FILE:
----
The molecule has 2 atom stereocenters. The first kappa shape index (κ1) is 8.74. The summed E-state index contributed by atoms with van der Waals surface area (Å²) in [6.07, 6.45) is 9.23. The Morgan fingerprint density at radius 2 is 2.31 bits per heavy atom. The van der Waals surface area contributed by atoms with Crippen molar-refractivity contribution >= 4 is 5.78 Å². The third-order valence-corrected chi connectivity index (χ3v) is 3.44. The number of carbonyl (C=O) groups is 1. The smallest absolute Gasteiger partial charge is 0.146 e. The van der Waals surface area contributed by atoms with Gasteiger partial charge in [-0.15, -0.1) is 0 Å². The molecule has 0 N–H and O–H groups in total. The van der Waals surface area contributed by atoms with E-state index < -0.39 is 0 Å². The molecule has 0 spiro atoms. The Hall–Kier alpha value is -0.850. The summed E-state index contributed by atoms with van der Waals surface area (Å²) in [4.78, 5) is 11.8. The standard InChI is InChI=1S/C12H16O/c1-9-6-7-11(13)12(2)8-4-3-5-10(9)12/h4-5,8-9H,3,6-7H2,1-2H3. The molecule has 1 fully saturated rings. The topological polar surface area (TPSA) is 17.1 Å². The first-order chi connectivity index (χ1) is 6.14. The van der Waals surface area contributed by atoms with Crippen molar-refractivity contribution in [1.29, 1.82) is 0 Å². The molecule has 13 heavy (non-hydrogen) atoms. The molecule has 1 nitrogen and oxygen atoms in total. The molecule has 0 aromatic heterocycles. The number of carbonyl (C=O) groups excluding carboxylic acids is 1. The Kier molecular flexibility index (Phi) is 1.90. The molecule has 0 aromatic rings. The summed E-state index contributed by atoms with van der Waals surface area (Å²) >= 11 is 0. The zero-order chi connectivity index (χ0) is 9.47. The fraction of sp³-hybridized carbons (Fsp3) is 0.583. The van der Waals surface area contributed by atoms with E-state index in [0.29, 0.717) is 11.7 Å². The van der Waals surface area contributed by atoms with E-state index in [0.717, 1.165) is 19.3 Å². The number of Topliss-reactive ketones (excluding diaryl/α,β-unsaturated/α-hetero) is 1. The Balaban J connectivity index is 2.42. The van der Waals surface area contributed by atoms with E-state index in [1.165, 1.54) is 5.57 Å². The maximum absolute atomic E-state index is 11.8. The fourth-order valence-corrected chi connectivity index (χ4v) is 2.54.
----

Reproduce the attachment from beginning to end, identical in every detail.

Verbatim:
The molecule has 2 atom stereocenters. The first kappa shape index (κ1) is 8.74. The summed E-state index contributed by atoms with van der Waals surface area (Å²) in [6.07, 6.45) is 9.23. The Morgan fingerprint density at radius 2 is 2.31 bits per heavy atom. The van der Waals surface area contributed by atoms with Crippen molar-refractivity contribution >= 4 is 5.78 Å². The third-order valence-corrected chi connectivity index (χ3v) is 3.44. The number of carbonyl (C=O) groups is 1. The smallest absolute Gasteiger partial charge is 0.146 e. The van der Waals surface area contributed by atoms with Gasteiger partial charge in [-0.15, -0.1) is 0 Å². The molecule has 0 N–H and O–H groups in total. The van der Waals surface area contributed by atoms with E-state index < -0.39 is 0 Å². The molecule has 0 spiro atoms. The Hall–Kier alpha value is -0.850. The summed E-state index contributed by atoms with van der Waals surface area (Å²) in [4.78, 5) is 11.8. The standard InChI is InChI=1S/C12H16O/c1-9-6-7-11(13)12(2)8-4-3-5-10(9)12/h4-5,8-9H,3,6-7H2,1-2H3. The molecule has 1 fully saturated rings. The topological polar surface area (TPSA) is 17.1 Å². The first-order chi connectivity index (χ1) is 6.14. The van der Waals surface area contributed by atoms with Crippen molar-refractivity contribution in [1.29, 1.82) is 0 Å². The molecule has 13 heavy (non-hydrogen) atoms. The molecule has 1 nitrogen and oxygen atoms in total. The molecule has 0 aromatic heterocycles. The number of carbonyl (C=O) groups excluding carboxylic acids is 1. The Kier molecular flexibility index (Phi) is 1.90. The molecule has 0 aromatic rings. The summed E-state index contributed by atoms with van der Waals surface area (Å²) >= 11 is 0. The zero-order chi connectivity index (χ0) is 9.47. The fraction of sp³-hybridized carbons (Fsp3) is 0.583. The van der Waals surface area contributed by atoms with E-state index in [0.29, 0.717) is 11.7 Å². The van der Waals surface area contributed by atoms with E-state index in [0.717, 1.165) is 19.3 Å². The number of Topliss-reactive ketones (excluding diaryl/α,β-unsaturated/α-hetero) is 1. The Balaban J connectivity index is 2.42. The van der Waals surface area contributed by atoms with E-state index in [1.165, 1.54) is 5.57 Å². The maximum absolute atomic E-state index is 11.8. The fourth-order valence-corrected chi connectivity index (χ4v) is 2.54.